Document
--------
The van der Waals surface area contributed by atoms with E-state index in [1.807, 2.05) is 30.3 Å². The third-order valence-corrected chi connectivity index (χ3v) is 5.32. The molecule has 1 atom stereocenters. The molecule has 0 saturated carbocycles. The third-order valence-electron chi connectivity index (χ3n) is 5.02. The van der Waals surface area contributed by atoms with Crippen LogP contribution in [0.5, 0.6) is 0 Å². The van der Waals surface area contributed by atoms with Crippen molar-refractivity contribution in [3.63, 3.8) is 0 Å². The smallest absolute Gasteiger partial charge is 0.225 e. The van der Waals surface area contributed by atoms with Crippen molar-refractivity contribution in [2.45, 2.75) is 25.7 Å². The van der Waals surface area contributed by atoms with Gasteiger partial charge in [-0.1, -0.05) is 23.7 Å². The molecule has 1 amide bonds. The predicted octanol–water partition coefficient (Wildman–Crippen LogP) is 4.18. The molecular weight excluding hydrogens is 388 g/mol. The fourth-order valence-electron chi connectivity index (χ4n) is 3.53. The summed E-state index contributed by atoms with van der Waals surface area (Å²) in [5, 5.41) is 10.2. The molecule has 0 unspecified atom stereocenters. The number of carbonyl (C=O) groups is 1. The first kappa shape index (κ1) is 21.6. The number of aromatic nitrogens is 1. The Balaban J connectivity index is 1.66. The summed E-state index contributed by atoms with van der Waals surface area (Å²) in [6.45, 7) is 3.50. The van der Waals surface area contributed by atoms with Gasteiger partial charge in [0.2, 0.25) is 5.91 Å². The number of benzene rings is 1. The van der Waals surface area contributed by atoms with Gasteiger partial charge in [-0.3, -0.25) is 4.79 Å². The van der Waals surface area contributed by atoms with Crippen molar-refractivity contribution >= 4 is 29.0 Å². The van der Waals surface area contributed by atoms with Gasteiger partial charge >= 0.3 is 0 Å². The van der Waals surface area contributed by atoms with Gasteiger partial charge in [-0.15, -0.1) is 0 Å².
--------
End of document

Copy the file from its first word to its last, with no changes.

The van der Waals surface area contributed by atoms with E-state index in [1.807, 2.05) is 30.3 Å². The third-order valence-corrected chi connectivity index (χ3v) is 5.32. The molecule has 1 atom stereocenters. The molecule has 0 saturated carbocycles. The third-order valence-electron chi connectivity index (χ3n) is 5.02. The van der Waals surface area contributed by atoms with Crippen LogP contribution in [0.5, 0.6) is 0 Å². The van der Waals surface area contributed by atoms with Crippen molar-refractivity contribution in [3.63, 3.8) is 0 Å². The smallest absolute Gasteiger partial charge is 0.225 e. The van der Waals surface area contributed by atoms with Crippen molar-refractivity contribution in [2.45, 2.75) is 25.7 Å². The van der Waals surface area contributed by atoms with Gasteiger partial charge in [-0.1, -0.05) is 23.7 Å². The molecule has 1 amide bonds. The predicted octanol–water partition coefficient (Wildman–Crippen LogP) is 4.18. The molecular weight excluding hydrogens is 388 g/mol. The fourth-order valence-electron chi connectivity index (χ4n) is 3.53. The summed E-state index contributed by atoms with van der Waals surface area (Å²) in [5, 5.41) is 10.2. The molecule has 0 unspecified atom stereocenters. The number of carbonyl (C=O) groups is 1. The first kappa shape index (κ1) is 21.6. The number of aromatic nitrogens is 1. The Balaban J connectivity index is 1.66. The summed E-state index contributed by atoms with van der Waals surface area (Å²) in [6.45, 7) is 3.50. The van der Waals surface area contributed by atoms with Gasteiger partial charge in [0.2, 0.25) is 5.91 Å². The number of benzene rings is 1. The van der Waals surface area contributed by atoms with Gasteiger partial charge in [-0.3, -0.25) is 4.79 Å². The van der Waals surface area contributed by atoms with Crippen molar-refractivity contribution >= 4 is 29.0 Å². The van der Waals surface area contributed by atoms with Gasteiger partial charge >= 0.3 is 0 Å². The van der Waals surface area contributed by atoms with Gasteiger partial charge in [-0.15, -0.1) is 0 Å².